Despite her small stature, Maryse had always been full of energy and determination. That was before the fire in which the rest of her family perished. Now she was frail and tired and hungry. Above all, she was cold, bitterly cold. The tips of her fingers had gone blue and her nose and ears stung. Her toes had long since lost all feeling.
The year was drawing to a close amid flurries of snow. Maryse’s threadbare coat and torn dress were no match for the biting easterly wind. The paths were treacherous with ice, even for those who were well shod.
She drew close to the shop window like a moth attracted by the light. On the other side of the glass, tiny packets of sweetmeats glistened in the lamplight. Rows and rows of jars of preserves and honey and bottles of ice-wine filled the shelves. Well dressed children tasted the wares on thin slivers of dark bread. In the hearth, a log fire blazed invitingly. A solitary tear formed in her eye, freezing as it rolled down her cheek. It was so beautiful, like peeking in on paradise. She pressed her face against the ice-cold pane that locked her out.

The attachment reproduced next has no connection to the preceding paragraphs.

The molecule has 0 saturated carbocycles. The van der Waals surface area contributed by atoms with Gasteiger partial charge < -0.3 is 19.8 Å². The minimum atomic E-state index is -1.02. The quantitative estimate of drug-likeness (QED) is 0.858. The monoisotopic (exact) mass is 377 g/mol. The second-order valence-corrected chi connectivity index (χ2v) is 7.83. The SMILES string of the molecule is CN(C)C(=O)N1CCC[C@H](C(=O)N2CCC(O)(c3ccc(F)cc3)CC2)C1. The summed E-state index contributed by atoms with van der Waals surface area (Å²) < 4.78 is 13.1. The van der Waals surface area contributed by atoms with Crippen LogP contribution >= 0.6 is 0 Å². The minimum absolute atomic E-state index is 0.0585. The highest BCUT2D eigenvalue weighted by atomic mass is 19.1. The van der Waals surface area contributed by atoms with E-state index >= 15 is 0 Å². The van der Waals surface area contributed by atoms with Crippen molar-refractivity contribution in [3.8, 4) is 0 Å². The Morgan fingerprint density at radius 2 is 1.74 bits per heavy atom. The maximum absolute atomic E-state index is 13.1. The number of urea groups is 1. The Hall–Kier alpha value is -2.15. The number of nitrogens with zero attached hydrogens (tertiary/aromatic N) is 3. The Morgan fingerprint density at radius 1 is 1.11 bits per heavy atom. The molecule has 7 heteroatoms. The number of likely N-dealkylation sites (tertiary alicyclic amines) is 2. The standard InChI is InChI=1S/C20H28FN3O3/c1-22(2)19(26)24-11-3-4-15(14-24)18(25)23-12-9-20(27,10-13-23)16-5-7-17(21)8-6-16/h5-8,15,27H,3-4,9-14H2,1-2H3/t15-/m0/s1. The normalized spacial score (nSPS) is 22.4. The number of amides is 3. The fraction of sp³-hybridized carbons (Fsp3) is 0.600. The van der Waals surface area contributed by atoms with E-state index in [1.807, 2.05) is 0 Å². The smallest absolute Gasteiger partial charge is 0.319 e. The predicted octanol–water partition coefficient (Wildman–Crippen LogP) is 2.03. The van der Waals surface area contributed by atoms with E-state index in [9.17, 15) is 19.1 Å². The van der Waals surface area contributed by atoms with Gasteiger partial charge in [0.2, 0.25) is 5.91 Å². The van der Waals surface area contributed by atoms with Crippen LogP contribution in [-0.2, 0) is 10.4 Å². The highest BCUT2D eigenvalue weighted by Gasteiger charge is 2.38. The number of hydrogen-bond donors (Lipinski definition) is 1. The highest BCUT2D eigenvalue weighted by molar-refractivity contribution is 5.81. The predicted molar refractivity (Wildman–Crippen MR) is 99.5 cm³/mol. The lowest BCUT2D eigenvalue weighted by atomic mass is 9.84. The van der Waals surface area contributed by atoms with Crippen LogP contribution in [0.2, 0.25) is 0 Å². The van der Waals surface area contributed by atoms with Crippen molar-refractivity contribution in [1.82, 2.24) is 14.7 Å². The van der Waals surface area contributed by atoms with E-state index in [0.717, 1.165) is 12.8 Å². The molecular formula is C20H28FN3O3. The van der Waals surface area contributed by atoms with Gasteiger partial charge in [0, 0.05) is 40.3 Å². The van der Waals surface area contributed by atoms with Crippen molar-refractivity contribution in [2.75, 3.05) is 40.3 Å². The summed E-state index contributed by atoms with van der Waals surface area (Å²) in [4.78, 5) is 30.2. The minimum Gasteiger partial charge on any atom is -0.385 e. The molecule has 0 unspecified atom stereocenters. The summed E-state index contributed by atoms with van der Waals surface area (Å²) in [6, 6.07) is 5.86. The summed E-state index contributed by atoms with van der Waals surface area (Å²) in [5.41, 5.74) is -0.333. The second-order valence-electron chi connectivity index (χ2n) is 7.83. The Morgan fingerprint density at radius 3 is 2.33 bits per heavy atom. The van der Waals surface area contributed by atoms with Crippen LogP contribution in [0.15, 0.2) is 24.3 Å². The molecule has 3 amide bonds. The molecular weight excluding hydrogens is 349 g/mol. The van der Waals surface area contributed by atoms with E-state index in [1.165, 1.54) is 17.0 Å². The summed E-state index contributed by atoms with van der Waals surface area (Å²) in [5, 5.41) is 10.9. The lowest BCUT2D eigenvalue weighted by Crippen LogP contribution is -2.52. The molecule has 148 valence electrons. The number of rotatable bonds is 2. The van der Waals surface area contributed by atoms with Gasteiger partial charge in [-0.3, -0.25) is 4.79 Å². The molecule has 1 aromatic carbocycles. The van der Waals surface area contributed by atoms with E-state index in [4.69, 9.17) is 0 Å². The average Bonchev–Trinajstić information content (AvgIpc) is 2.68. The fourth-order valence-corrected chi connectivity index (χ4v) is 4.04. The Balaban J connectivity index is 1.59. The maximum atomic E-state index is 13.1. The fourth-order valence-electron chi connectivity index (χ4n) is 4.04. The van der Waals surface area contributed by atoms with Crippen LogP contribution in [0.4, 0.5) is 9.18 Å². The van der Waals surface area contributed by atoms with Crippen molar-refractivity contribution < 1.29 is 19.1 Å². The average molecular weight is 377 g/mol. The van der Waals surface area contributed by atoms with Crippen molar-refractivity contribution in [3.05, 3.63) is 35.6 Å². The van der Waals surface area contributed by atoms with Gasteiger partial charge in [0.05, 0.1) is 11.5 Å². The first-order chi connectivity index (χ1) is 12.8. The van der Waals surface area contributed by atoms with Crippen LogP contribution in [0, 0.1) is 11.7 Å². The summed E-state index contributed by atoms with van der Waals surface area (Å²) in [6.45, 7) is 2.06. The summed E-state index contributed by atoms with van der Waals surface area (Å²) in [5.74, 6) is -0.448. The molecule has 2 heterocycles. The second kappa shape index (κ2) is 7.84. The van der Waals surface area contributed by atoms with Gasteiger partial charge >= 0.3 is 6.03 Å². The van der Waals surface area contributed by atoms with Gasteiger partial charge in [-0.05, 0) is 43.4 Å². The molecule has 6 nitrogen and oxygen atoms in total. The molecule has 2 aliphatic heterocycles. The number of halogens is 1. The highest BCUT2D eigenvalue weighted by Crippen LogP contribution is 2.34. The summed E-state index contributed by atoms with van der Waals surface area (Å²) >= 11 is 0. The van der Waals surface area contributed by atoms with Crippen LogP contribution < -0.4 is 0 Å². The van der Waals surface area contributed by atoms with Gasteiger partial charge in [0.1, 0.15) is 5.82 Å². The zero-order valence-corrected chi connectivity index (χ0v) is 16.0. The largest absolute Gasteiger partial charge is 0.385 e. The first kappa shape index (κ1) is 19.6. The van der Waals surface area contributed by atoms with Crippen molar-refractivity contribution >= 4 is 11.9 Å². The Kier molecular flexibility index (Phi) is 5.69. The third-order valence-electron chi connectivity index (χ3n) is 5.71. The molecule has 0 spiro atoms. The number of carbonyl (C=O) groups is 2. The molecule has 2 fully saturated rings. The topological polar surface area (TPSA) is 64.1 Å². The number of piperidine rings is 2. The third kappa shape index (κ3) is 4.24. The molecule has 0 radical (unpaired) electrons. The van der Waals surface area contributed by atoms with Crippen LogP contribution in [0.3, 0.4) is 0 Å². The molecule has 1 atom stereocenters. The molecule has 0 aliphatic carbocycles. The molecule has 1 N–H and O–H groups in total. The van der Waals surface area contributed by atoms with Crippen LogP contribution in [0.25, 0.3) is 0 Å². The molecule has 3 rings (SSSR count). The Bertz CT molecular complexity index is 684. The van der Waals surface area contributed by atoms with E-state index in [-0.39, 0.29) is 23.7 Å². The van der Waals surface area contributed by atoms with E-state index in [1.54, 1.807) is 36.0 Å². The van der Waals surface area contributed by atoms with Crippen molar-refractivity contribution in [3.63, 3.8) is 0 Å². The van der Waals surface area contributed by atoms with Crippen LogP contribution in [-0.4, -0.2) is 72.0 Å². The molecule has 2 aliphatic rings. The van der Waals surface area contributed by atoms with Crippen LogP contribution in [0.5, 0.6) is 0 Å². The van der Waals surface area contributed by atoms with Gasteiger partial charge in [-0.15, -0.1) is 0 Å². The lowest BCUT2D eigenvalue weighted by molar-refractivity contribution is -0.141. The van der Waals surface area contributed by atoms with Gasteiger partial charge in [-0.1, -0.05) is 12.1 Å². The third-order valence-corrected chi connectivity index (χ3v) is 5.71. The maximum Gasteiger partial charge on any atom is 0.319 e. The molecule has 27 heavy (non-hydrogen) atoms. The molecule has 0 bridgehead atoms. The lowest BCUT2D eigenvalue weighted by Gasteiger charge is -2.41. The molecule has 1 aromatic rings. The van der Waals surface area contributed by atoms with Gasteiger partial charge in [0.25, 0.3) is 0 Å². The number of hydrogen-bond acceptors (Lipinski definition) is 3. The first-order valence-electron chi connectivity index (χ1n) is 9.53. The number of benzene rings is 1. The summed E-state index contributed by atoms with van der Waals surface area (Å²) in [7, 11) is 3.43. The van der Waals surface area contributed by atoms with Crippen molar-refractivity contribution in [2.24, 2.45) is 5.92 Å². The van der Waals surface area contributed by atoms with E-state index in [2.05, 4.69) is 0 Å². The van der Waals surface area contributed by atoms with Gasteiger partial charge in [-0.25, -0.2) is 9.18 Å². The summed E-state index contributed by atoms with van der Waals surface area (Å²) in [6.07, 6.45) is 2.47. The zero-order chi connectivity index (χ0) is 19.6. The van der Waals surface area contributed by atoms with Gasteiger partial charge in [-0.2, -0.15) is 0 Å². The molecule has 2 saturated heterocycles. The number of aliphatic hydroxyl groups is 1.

One of the young girls stopped to stare at her, her bread uneaten. Maryse turned away, embarrassed. She would seek shelter, hopefully out of the wind, and sleep through Christmas, and if the Lord were to take her, what better day than the Nativity.
“Miss,” a voice said. Startled, she realised someone was tugging her sleeve. She looked up to see the girl from the shop, her hand held out, tending a piece of bread dripping with blackberry jam. “Merry Christmas,” the child said.
The author reads his text: Maryse goes to Paradise